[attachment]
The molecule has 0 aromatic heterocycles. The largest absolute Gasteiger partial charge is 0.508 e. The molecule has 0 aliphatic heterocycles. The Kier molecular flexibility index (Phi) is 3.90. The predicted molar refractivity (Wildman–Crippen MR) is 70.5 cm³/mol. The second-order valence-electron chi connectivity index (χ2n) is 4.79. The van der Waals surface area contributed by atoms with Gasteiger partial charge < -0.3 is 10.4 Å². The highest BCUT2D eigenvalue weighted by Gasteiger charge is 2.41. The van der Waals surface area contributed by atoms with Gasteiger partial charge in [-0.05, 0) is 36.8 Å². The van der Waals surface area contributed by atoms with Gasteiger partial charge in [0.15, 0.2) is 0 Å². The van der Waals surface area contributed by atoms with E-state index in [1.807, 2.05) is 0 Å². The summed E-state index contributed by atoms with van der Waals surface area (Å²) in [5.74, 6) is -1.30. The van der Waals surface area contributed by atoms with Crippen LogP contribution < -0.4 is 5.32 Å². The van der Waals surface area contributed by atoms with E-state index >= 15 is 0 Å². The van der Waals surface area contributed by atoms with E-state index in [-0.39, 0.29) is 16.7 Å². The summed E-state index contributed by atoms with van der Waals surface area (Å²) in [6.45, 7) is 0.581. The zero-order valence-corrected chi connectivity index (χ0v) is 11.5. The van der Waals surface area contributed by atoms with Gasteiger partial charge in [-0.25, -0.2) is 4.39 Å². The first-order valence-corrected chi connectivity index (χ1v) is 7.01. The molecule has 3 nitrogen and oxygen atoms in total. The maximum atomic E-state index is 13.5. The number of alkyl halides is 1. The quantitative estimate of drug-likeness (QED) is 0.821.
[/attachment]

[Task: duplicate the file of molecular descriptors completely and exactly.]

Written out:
The molecule has 0 aromatic heterocycles. The largest absolute Gasteiger partial charge is 0.508 e. The molecule has 0 aliphatic heterocycles. The Kier molecular flexibility index (Phi) is 3.90. The predicted molar refractivity (Wildman–Crippen MR) is 70.5 cm³/mol. The second-order valence-electron chi connectivity index (χ2n) is 4.79. The van der Waals surface area contributed by atoms with Gasteiger partial charge < -0.3 is 10.4 Å². The highest BCUT2D eigenvalue weighted by Gasteiger charge is 2.41. The van der Waals surface area contributed by atoms with Gasteiger partial charge in [-0.05, 0) is 36.8 Å². The van der Waals surface area contributed by atoms with Gasteiger partial charge in [0.15, 0.2) is 0 Å². The van der Waals surface area contributed by atoms with E-state index in [1.807, 2.05) is 0 Å². The summed E-state index contributed by atoms with van der Waals surface area (Å²) in [5.74, 6) is -1.30. The van der Waals surface area contributed by atoms with Crippen LogP contribution < -0.4 is 5.32 Å². The van der Waals surface area contributed by atoms with E-state index >= 15 is 0 Å². The van der Waals surface area contributed by atoms with E-state index in [-0.39, 0.29) is 16.7 Å². The summed E-state index contributed by atoms with van der Waals surface area (Å²) in [6.45, 7) is 0.581. The zero-order valence-corrected chi connectivity index (χ0v) is 11.5. The van der Waals surface area contributed by atoms with Gasteiger partial charge in [-0.25, -0.2) is 4.39 Å². The first-order valence-corrected chi connectivity index (χ1v) is 7.01. The molecule has 3 nitrogen and oxygen atoms in total. The maximum atomic E-state index is 13.5. The number of alkyl halides is 1. The quantitative estimate of drug-likeness (QED) is 0.821.